“There hasn’t been one piece of information that’s come from my mailbox that’s told me that this is what the plan is,” she said. “If you are not on the computer or the websites they want you to be on, you are left out… If you look at [the tower], it’s an enormous structure. It’s an ultra-modern structure. It doesn’t flow with the feel of Marpole.”
Robinson said Marpole sorely lacks greenspace — neighbouring William Mackie Park, which sits on the other side of Colbourne House, is less than an acre.
“There is so little park in Marpole, it is under-parked to begin with,” she said.
The society envisioned the community garden being a neighbourhood amenity that connected with the heritage home and the park. Given the large — and increasing — number of condo and apartment buildings in the area, Wilson said community gardening space is needed.
“People who live in small buildings around here would love to have the opportunity to have a small plot, and to look after it and run it as a viable interest,” she said.
The pair insist a viewing tower won’t serve the needs of local residents, and that residents have been ignored in the planning process.
Since summer, the society has collected about 300 signatures on a petition asking that the site be used for the community garden rather than the viewing tower.
Robinson remains hopeful the society will get its wish.
“I want to be optimistic about this. As I said, this is our last kick at the can because we have done everything we can to push this forward. We have a passion for it … this isn’t for our benefit at the Colbourne House. This is for the community’s benefit, for all the people who live in this vicinity and need some more greenspace and a garden area where they can socialize and interact.”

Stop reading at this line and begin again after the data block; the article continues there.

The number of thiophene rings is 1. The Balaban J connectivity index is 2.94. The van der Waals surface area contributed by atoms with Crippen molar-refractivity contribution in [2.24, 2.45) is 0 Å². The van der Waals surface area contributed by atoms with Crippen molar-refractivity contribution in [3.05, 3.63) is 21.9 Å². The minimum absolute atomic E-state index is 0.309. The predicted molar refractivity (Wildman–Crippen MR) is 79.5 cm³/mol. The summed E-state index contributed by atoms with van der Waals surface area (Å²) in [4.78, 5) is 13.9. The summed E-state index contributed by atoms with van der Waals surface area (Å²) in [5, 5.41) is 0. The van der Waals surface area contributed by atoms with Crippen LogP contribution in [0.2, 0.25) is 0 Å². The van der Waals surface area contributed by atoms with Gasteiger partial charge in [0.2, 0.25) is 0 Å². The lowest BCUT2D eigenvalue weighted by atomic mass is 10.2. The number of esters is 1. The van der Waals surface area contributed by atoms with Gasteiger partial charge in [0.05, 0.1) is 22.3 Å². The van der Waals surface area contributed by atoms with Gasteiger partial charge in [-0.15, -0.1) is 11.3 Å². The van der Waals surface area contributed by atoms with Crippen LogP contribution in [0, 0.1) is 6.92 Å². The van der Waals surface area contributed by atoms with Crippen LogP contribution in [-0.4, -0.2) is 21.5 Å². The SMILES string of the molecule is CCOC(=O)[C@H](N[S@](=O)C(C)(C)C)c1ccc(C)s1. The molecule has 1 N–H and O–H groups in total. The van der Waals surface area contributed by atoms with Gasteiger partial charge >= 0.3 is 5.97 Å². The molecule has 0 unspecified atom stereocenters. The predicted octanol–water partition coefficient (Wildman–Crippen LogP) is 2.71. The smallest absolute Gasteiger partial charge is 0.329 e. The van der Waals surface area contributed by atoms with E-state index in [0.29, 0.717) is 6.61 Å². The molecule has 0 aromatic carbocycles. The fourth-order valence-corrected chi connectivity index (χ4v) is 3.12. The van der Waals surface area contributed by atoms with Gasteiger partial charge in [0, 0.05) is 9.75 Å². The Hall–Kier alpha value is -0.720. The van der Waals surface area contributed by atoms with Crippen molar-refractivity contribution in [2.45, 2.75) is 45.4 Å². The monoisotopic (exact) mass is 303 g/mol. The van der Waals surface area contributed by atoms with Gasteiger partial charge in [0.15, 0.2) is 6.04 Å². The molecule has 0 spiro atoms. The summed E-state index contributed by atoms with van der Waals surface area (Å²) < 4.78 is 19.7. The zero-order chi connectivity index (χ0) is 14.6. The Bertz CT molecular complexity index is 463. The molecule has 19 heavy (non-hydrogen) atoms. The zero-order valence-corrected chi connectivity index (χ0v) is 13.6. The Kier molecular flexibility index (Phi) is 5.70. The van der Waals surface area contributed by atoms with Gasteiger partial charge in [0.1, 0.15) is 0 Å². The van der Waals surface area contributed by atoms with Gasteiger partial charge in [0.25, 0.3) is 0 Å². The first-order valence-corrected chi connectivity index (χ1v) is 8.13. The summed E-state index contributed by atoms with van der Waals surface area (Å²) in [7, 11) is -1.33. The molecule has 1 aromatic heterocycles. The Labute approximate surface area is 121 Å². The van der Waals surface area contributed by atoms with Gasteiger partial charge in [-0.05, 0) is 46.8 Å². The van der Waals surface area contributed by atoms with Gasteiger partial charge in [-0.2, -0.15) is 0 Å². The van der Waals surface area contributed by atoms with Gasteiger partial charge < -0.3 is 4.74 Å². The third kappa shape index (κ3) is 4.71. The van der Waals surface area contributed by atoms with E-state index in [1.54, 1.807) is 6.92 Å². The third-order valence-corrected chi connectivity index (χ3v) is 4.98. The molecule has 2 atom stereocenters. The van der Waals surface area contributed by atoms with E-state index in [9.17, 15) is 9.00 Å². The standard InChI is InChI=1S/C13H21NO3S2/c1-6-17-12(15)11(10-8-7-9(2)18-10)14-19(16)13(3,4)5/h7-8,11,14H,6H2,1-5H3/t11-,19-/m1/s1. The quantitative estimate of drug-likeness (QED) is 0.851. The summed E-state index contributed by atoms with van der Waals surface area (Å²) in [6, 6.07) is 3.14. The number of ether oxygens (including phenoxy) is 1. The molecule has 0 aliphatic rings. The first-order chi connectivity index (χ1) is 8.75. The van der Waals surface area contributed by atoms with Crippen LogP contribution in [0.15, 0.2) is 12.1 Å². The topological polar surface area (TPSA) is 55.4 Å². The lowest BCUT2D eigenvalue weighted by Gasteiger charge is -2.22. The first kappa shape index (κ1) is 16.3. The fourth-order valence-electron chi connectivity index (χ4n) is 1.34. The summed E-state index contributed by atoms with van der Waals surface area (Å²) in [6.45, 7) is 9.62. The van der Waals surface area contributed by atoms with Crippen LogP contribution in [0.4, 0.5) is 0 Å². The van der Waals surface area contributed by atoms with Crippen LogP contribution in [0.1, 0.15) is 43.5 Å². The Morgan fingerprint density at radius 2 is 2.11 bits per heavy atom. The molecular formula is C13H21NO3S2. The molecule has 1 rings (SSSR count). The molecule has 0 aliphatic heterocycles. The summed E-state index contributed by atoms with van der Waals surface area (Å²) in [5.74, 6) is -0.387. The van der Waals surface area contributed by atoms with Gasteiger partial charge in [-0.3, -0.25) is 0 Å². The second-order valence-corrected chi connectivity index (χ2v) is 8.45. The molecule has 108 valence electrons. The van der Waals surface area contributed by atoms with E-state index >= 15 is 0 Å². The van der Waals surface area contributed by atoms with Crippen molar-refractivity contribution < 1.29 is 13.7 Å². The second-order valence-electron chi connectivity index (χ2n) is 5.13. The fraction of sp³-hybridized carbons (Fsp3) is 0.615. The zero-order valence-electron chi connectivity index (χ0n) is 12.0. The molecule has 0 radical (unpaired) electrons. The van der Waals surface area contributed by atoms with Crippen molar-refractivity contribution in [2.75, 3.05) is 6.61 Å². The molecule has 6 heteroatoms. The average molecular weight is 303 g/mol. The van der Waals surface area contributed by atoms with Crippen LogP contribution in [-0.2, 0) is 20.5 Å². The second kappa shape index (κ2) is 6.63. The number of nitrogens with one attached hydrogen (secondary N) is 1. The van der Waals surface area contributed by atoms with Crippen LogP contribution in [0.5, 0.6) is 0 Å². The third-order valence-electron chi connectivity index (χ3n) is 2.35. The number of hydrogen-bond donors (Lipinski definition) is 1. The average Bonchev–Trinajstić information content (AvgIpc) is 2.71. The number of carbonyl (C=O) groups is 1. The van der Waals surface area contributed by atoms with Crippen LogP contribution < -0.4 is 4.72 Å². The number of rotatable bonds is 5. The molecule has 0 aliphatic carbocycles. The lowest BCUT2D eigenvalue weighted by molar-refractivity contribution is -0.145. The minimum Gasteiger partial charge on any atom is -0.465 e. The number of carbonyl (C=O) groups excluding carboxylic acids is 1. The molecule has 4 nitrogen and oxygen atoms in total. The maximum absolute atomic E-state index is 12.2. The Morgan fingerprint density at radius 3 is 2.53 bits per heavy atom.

The city’s position
For its part, the City of Vancouver says the design vision for Zone 8 on Arbutus Greenway includes a viewing tower/tree house, which will allow people of all abilities to see the Fraser River, Sea Island and the airport. It was one of the most popular design features for the corridor during feedback sessions, according to the city, which explained Zone 8 will also feature community gardens about 130 metres from Colbourne House and, at most, a three-minute walk, roll or cycle.
“During an extensive 16-month public engagement process, almost 80 per cent of respondents supported the design vision for Zone 8. We welcome feedback from the community and look forward to sharing the detailed design in early 2020,” the city wrote in an email to the Courier. Staff noted the viewing tower/tree house will likely sit on three city-owned properties south of Colbourne House at 8761, 8771 and 8781 Southwest Marine Dr., although the precise location hasn’t been finalized. Colbourne House won’t be affected.
The 2011 grant, the city added, was for "dialogue between immigrant, First Nations, and [the] local neighbourhood on heritage and food systems."
Meanwhile, the development of Zone 8 is subject to council approval and available funding, but the city anticipates the procurement phase in late 2020 for its construction. Construction requires council approval.
As for the historical society’s wish that Coulbourne house be given heritage designation, the city wrote: “The city received inquiries about a heritage designation for Colbourne House and is still looking into the matter.”
Although the society would like the viewing tower to be installed elsewhere, the city says it investigated several options but the only feasible location is on the three city-owned properties.
“Placement on the Arbutus Corridor was not suitable for safety reasons, since the corridor includes parallel BC Hydro lines. The corridor also has to be kept free of major structures that could obstruct a future streetcar. William Mackie Park was also not suitable because the viewing tower/tree house would take up too much space in what is a small neighbourhood park,” the city said.